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Old 08-06-2019, 04:46 PM
DEFTanker DEFTanker is offline
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Default Enhanced LBE vs Backpack



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I am a novice hiker with a tendency to over pack... every time. Its the last minute grabs that really weigh me down. I am curious though if I could limit my supplies obviously that would be better, but I have an Enhanced LBE and was considering using that instead of a back pack. My tent, sleeping bag and woobie all fit into a crush tube that could be worn on my LBE belt like a fanny pack. I could attach a smaller bag to the harness with some essentials, the rest can be attached to a web belt and front pockets.

Anyone have any experience with this or thoughts?
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Old 08-06-2019, 08:12 PM
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NW GUY NW GUY is offline
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CHANGING weight shift points like that depends on you age, physical condition your physique,.... soooo many factors.

That is truly a one size does not fit all situation.

ie.. I am 6'2" weigh 225 and am large build...
but I was playing college ball and wrenched my back severely at one time.
After I healed up and got squared away I could still hump a pack that would break a camels back, but any weight not perfectly distributed around a belt would eventually cause my spine to get out of kilter and then back to the chiropractor.

Also a heavy belt without load bearing suspenders can cause intestinal difficulties because of how tightly it will have to be cinched to stay in place.

just throw'n it out there.
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Old 08-07-2019, 05:17 AM
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The only issue with LBE is that it doesn't ride like a purpose-built waist belt that supports a backpack's suspension. It's usually not an issue on shorter patrols, but if you're doing a distance trek, it won't be comfortable.

I would still recommend a pack. Keeping weight down and unnecessary items off the pack-list requires discipline, and that's often improved with experience.

I do like a civilian version of LBE for minimalist trips (small pack, older Maxpedition Devildog lumbar pack, and my HPG Kit Bag or RIBZ front pack). Distribution of weight can be done well, but you really have to be more disciplined to keep it distributed and not exceed the comfort level for the system.

Another consideration is bulk and having crap sticking out all over. If you're on a nice, wide-open trail, that's fine, but if you have to bushwhack, climb over/through rock formations, maneuver through swampy areas with catch-me-vines, it will drive you crazy.

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Old 08-07-2019, 09:39 AM
biathlon biathlon is offline
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Modern load bearing gear is designed for short term wear to facilitate entry/exit from aircraft and vehicles, NOT extended use for comfortable backpacking!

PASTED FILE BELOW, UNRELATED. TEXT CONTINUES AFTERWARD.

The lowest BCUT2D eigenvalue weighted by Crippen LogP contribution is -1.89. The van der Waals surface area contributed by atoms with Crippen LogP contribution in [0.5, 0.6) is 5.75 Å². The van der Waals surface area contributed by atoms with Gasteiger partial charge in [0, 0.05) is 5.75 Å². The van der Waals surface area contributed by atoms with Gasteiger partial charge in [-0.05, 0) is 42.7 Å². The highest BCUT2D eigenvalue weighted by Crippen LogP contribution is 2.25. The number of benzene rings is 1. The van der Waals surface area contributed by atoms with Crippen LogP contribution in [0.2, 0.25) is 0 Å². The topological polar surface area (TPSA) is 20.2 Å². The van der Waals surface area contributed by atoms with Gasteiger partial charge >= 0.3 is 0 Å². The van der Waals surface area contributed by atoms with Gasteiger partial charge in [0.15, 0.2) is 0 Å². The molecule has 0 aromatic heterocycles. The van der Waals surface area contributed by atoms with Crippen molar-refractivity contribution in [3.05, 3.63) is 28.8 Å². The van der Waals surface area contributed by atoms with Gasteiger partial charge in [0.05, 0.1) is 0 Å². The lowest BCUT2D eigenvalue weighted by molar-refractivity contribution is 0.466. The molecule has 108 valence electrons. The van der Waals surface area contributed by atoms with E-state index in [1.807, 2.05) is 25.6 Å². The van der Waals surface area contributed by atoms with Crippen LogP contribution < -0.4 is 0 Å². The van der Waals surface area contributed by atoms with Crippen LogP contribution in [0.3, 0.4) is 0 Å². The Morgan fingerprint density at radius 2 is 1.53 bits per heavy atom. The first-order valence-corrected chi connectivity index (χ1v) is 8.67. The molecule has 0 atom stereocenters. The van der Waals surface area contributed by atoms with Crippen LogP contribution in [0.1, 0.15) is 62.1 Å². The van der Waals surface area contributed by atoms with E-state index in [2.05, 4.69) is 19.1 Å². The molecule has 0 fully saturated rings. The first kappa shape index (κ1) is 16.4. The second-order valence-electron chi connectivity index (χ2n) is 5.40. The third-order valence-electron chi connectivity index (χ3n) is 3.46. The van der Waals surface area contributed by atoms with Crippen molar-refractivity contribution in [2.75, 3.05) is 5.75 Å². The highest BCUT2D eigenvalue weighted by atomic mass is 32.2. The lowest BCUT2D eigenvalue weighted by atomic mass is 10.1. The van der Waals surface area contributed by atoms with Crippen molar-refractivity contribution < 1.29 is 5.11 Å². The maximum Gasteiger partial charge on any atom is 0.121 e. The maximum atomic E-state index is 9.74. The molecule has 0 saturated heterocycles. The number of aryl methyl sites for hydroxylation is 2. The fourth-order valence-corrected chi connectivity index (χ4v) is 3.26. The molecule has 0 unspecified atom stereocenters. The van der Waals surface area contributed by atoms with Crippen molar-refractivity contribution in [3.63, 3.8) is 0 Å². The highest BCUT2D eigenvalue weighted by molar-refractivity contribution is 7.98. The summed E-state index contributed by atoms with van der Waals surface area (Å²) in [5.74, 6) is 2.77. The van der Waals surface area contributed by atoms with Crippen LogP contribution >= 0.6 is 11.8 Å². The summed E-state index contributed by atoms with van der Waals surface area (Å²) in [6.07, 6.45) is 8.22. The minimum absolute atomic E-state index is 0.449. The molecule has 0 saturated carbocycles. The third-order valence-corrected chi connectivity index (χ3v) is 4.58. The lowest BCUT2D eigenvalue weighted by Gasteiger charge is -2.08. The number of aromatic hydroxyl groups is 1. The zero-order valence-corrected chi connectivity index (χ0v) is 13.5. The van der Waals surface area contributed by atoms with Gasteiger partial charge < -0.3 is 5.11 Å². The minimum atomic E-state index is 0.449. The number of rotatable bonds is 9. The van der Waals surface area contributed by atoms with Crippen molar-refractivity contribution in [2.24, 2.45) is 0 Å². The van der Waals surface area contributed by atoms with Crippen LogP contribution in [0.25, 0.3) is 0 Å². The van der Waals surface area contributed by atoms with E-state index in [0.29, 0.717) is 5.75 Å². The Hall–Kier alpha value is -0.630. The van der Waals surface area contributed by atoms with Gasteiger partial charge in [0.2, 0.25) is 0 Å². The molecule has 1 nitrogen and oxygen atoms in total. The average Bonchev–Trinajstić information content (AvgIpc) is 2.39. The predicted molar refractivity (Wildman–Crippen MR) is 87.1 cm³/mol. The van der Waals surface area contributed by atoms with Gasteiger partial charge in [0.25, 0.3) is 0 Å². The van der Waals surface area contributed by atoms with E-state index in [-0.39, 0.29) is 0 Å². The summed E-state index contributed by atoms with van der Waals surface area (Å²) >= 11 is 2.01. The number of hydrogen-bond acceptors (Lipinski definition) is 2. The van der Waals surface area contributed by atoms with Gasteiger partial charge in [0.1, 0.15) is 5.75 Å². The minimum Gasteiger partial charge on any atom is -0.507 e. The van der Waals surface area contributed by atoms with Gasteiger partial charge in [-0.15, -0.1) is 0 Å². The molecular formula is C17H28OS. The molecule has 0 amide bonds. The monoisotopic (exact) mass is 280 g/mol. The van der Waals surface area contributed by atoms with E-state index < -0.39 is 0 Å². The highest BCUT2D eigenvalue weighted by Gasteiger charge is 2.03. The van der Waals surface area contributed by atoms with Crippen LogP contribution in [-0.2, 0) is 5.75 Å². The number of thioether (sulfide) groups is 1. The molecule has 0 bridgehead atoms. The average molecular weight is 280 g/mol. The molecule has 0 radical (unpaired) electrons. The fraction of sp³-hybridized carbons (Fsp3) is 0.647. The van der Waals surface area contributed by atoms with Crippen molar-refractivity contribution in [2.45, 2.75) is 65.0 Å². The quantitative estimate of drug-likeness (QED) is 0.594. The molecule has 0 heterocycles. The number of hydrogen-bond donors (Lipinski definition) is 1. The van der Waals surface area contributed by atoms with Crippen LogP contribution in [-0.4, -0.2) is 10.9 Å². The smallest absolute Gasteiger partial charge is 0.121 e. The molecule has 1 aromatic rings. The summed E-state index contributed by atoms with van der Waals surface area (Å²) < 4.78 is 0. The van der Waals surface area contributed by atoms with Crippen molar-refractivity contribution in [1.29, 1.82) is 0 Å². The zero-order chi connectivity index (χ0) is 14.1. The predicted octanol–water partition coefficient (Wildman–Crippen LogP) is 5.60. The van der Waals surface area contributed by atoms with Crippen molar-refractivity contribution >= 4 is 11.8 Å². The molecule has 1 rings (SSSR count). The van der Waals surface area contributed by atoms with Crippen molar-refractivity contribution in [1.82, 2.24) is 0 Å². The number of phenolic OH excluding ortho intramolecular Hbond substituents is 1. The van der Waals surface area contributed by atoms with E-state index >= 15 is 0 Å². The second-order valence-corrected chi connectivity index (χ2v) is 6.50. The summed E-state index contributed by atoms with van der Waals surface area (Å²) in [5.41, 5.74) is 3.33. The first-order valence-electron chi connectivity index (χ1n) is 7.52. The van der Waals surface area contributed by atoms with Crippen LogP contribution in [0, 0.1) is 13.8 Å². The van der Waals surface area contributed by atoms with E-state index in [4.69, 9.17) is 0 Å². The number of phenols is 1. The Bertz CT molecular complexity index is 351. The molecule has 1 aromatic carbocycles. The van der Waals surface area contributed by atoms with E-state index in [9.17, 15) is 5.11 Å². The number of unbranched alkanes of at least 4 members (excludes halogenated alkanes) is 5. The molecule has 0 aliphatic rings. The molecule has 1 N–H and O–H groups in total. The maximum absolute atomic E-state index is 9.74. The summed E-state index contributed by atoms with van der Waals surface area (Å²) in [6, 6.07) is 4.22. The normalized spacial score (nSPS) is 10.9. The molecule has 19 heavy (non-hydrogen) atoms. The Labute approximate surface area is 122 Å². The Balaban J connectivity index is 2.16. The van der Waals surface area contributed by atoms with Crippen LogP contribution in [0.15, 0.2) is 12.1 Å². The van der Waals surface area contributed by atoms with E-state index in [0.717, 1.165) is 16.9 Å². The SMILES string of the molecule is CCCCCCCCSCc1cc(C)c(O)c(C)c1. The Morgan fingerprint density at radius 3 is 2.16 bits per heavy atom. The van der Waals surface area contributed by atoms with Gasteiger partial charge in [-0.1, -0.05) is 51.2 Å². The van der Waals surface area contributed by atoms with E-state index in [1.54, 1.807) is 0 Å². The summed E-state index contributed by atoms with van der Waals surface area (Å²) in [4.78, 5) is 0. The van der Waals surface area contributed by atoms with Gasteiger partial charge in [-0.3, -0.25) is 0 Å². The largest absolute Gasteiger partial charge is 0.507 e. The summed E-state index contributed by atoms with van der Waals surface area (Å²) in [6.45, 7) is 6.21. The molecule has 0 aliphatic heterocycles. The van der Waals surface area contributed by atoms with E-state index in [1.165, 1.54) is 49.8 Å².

It's just way to easy to attach a few ammo pouches to a waist belt on any of the better packs nowadays. Wisport, Kifaru, Eberlestock, just about any of them will work. Believe me, the expense is more than worth the elevated comfort level for extended trips.
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Old 08-07-2019, 11:30 AM
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Thank you, that's what I was looking for. I don't have a lot of free time so I haven't had the ability to set it up yet, so now I don't have to worry about it
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Old 08-12-2019, 11:10 AM
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How long are your hikes ( day, overnight, section hike, etc ), what is the terrain, weather, etc, what size pack or other combination are adequate for the ten essentials at a minimum.
What are your physical limitations, if any, as well as your general level of fitness.
As was said above there are many variables.
If you KNOW that its your last minutes additions that are your downfall, adopt a packing plan that minimizes that issue.
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Old 08-12-2019, 12:40 PM
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I like an external frame with a wide padded hip belt, it can take a lot of the weight off the shoulders. I can also easily remove the pack and transport stuff like firewood, building materials, and harvested big game.

When I build my INCH cart, the shafts will such that they can push up on my pack frame for level or up hill travel.
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Old 08-12-2019, 03:29 PM
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Using a smaller pack can help you avoid last minute grabs, as there is no place to stuff them.

But a decent pack is always better than the best LBE. Thatís one reason why the military still issues packs.
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Old 08-12-2019, 07:00 PM
enemy mind enemy mind is offline
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Quote:
Originally Posted by ajole View Post
But a decent pack is always better than the best LBE. Thatís one reason why the military still issues packs.